Humans are remarkably efficent at recognizing objects. Understanding how the brain performs object recognition has been challenging. Our understanding has been advanced substantially in recent years with the development of multivariate pattern analysis or brain decoding methods. Most start-of-the-art decoding procedures, make use of the mean signal activation to extract object category information, which overlooks temporal variability in the signals. Here, we studied category-related information in 30 mathematically different features from the electroencephalography (EEG; the largest set ever) across three independent and highly-varied datasets using multi-variate pattern analyses. While the event-related potential (ERP) components of N1 and P2a were among the most informative features, the informative original signal samples and Wavelet coefficients, down-sampled through principal component analysis, outperformed them. Informative features showed more pronounced effects in the Theta frequency band, which has been shown to support feed-forward processing of visual information. Correlational analyses showed that the features which provided the most information about object categories, could predict participants’ performance (reaction time) more accurately than the less informative features. These results provide researchers with new avenues to study how the brain encodes object category information and how we can read out object category to study the temporal dynamics of the neural code.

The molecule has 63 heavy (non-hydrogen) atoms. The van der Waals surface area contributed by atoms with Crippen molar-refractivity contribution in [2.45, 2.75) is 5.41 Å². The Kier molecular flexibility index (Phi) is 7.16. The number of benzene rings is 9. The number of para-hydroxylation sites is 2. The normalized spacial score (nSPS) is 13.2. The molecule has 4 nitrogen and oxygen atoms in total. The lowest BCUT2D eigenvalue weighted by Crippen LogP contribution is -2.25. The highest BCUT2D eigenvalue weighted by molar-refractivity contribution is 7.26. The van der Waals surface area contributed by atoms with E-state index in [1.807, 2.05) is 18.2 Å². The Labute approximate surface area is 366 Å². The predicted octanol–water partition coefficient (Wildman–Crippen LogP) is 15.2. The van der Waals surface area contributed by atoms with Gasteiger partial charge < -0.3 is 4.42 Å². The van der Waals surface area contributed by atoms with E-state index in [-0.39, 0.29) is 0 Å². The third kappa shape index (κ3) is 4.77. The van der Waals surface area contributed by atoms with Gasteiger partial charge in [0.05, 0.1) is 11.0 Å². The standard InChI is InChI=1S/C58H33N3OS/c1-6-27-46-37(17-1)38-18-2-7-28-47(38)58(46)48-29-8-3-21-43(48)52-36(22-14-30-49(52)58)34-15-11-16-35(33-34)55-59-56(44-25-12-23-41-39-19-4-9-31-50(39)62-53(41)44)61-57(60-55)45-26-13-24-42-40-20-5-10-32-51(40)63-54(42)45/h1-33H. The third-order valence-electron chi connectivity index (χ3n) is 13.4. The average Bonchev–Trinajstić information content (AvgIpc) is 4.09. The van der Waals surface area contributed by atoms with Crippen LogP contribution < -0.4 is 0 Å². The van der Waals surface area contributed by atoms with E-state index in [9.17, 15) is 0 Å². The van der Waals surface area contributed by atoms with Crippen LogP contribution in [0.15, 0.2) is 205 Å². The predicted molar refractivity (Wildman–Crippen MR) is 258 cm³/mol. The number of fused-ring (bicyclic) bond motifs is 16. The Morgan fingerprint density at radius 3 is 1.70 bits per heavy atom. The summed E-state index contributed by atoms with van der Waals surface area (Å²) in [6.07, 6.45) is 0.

bioRxiv Subject Collection: Neuroscience